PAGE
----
Michael Haneke: A truly shocking director

Michael Haneke talks to James Mottram about his latest success in a line of movies consistently providing uneasy viewing
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The Independent Culture

When Michael Haneke collected the best director prize for his latest film, Hidden (Caché), at the Cannes Film Festival last May, he commented that it was the attention, and not the award, that was the important thing. This was already the most talked about competition film among critics, and the spotlight of a major prize meant Hidden could remain so no longer. International distributors, including Sony Pictures Classics - giving the film an all-important American release - came flocking. "That doesn't mean it'll be on the same footing as Star Wars," said its Austrian director in a rare moment of humour. But in art-house terms, the release of a Michael Haneke film is becoming as much of an event as the conclusion of George Lucas's space opera.

Since Cannes, Hidden has been showered with awards. Winning the LA Critics' foreign language film of 2005, it took five prizes at the European Film Awards in December from its eight nominated categories, including best director for Haneke, best actor for Daniel Auteuil and best film. An austere individual, whose grey beard, glasses and black polo neck and suit belie his academic background, Haneke is level-headed about the film's recent success. "The more important the prize, then the better the conditions you have for your next film," he shrugs, when we meet in a Parisian hotel. "We're not here hoping that gold is going to rain down on our heads. That's not what we're looking for. We're striving to be able to work again in the best possible conditions. Every success gives you that chance. A director is only as good as his last film."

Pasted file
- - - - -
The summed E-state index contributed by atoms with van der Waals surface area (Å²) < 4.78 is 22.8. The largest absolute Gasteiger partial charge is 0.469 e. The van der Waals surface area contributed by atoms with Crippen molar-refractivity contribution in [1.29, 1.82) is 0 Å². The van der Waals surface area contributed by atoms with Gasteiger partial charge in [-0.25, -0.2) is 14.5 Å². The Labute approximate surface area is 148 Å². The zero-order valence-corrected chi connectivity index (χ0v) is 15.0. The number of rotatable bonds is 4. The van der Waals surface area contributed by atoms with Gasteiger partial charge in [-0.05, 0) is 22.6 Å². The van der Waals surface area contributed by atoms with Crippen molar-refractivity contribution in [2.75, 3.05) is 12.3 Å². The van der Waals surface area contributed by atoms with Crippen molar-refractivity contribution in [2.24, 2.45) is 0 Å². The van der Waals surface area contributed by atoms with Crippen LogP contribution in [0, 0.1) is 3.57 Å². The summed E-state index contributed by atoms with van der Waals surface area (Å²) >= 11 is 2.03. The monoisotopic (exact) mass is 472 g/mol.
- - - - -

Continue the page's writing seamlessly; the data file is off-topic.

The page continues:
If that's the case, then the 63-year-old Haneke is in peak condition. With Hidden his ninth feature film (his fourth in French), in the pantheon of European auteurs, he must now be ranked alongside Pedro Almodóvar and Lars von Trier as one of the most provocative yet consistent directors working today. While he has the ability to disconcert with images of violence, he inspires loyalty from his actors, with the likes of Juliette Binoche and Isabelle Huppert both returning to work with him on more than one occasion.

While his last film, 2003's apocalyptic tale, Time of the Wolf, left most people blinking in the dark, its predecessor, The Piano Teacher, won the grand jury prize in Cannes, as well as its stars, Isabelle Huppert and Benoît Magimel, best actress and actor. The story of the eponymous Vienna virtuoso with a penchant for extreme sexual practices, it was the classic example of a film by Haneke, who likes nothing better than forcing his audience to feel as much pain as his protagonists. "I think it's with extremes that you can best deal with normality," he argues. "I'm not a naturalistic film-maker. I take these realities, exaggerate them and take them to extremes. That's the best way of depicting the normal insanity of our lives."

On the surface, Hidden returns us to territory already crossed in both 1992's Benny's Video, the story of a boy obsessed with violent movies who ultimately films a murder he commits, and 1997's Funny Games, a deeply uncomfortable story in which a family on holiday are terrorised by two assailants. Both critiqued audio-visual media for the ability to cheapen the impact of screen violence, while accusing viewers of complicity in this act. "If film aspires to be a form of art, then it's absolutely indispensable that it reflects upon itself," says Haneke. "In the realm of literature, you'll scarcely find a serious author who pretends within the covers of a book to reproduce reality. The book will much more be about the impossibility or the difficulty of reproducing reality."